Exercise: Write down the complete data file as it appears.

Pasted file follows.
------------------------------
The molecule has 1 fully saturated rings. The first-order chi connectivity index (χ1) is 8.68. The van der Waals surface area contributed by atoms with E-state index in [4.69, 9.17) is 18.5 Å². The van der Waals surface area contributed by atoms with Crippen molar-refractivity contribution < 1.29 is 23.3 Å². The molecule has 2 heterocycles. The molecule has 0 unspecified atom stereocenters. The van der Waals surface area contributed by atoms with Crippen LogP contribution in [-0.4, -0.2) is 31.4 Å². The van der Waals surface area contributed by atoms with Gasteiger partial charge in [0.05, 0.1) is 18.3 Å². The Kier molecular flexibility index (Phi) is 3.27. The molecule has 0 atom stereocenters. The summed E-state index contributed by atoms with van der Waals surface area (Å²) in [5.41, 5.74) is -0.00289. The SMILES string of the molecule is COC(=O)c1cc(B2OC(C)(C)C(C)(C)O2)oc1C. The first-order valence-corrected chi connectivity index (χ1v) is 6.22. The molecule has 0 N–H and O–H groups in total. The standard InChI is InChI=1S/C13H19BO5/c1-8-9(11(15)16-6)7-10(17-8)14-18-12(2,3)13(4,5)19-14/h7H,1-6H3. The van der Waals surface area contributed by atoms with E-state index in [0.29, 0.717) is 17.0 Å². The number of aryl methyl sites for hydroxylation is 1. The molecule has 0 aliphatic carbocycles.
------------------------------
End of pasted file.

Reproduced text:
The molecule has 1 fully saturated rings. The first-order chi connectivity index (χ1) is 8.68. The van der Waals surface area contributed by atoms with E-state index in [4.69, 9.17) is 18.5 Å². The van der Waals surface area contributed by atoms with Crippen molar-refractivity contribution < 1.29 is 23.3 Å². The molecule has 2 heterocycles. The molecule has 0 unspecified atom stereocenters. The van der Waals surface area contributed by atoms with Crippen LogP contribution in [-0.4, -0.2) is 31.4 Å². The van der Waals surface area contributed by atoms with Gasteiger partial charge in [0.05, 0.1) is 18.3 Å². The Kier molecular flexibility index (Phi) is 3.27. The molecule has 0 atom stereocenters. The summed E-state index contributed by atoms with van der Waals surface area (Å²) in [5.41, 5.74) is -0.00289. The SMILES string of the molecule is COC(=O)c1cc(B2OC(C)(C)C(C)(C)O2)oc1C. The first-order valence-corrected chi connectivity index (χ1v) is 6.22. The molecule has 0 N–H and O–H groups in total. The standard InChI is InChI=1S/C13H19BO5/c1-8-9(11(15)16-6)7-10(17-8)14-18-12(2,3)13(4,5)19-14/h7H,1-6H3. The van der Waals surface area contributed by atoms with E-state index in [0.29, 0.717) is 17.0 Å². The number of aryl methyl sites for hydroxylation is 1. The molecule has 0 aliphatic carbocycles.